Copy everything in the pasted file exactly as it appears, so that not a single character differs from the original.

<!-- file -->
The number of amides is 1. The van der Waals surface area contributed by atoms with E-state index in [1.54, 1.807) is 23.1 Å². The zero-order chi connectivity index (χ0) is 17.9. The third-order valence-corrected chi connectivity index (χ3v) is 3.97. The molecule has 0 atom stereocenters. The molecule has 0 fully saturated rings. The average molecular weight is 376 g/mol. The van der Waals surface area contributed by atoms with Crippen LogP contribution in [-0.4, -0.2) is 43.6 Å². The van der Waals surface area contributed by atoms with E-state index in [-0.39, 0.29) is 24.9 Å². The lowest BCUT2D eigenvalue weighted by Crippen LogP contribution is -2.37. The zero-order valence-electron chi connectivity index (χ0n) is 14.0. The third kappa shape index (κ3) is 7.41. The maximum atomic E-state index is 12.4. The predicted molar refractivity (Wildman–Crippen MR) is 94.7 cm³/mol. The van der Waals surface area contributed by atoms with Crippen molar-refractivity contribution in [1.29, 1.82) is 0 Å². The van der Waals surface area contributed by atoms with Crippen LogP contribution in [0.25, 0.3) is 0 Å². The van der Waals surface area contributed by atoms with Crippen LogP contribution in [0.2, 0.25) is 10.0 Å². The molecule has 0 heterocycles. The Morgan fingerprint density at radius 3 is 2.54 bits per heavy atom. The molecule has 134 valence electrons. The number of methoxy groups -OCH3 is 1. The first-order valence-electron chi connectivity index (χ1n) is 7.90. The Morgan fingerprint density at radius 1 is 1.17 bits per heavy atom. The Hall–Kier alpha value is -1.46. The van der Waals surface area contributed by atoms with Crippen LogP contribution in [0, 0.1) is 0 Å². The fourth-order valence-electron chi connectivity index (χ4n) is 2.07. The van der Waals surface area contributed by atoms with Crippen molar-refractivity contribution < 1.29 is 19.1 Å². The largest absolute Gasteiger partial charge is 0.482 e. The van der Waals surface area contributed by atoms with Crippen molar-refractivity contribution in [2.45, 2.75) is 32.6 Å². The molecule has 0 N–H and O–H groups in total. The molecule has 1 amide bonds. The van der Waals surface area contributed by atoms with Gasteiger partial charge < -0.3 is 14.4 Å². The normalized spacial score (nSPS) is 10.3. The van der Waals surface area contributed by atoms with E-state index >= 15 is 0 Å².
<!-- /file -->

The number of amides is 1. The van der Waals surface area contributed by atoms with E-state index in [1.54, 1.807) is 23.1 Å². The zero-order chi connectivity index (χ0) is 17.9. The third-order valence-corrected chi connectivity index (χ3v) is 3.97. The molecule has 0 atom stereocenters. The molecule has 0 fully saturated rings. The average molecular weight is 376 g/mol. The van der Waals surface area contributed by atoms with Crippen LogP contribution in [-0.4, -0.2) is 43.6 Å². The van der Waals surface area contributed by atoms with E-state index in [-0.39, 0.29) is 24.9 Å². The lowest BCUT2D eigenvalue weighted by Crippen LogP contribution is -2.37. The zero-order valence-electron chi connectivity index (χ0n) is 14.0. The third kappa shape index (κ3) is 7.41. The maximum atomic E-state index is 12.4. The predicted molar refractivity (Wildman–Crippen MR) is 94.7 cm³/mol. The van der Waals surface area contributed by atoms with Crippen molar-refractivity contribution in [1.29, 1.82) is 0 Å². The van der Waals surface area contributed by atoms with Crippen LogP contribution in [0.25, 0.3) is 0 Å². The van der Waals surface area contributed by atoms with Crippen LogP contribution in [0.2, 0.25) is 10.0 Å². The molecule has 0 heterocycles. The Morgan fingerprint density at radius 3 is 2.54 bits per heavy atom. The molecule has 134 valence electrons. The number of methoxy groups -OCH3 is 1. The first-order valence-electron chi connectivity index (χ1n) is 7.90. The Morgan fingerprint density at radius 1 is 1.17 bits per heavy atom. The Hall–Kier alpha value is -1.46. The van der Waals surface area contributed by atoms with Crippen LogP contribution in [0, 0.1) is 0 Å². The fourth-order valence-electron chi connectivity index (χ4n) is 2.07. The van der Waals surface area contributed by atoms with Crippen molar-refractivity contribution < 1.29 is 19.1 Å². The largest absolute Gasteiger partial charge is 0.482 e. The van der Waals surface area contributed by atoms with Crippen molar-refractivity contribution in [2.45, 2.75) is 32.6 Å². The molecule has 0 N–H and O–H groups in total. The molecule has 1 amide bonds. The van der Waals surface area contributed by atoms with Gasteiger partial charge < -0.3 is 14.4 Å². The normalized spacial score (nSPS) is 10.3. The van der Waals surface area contributed by atoms with E-state index >= 15 is 0 Å².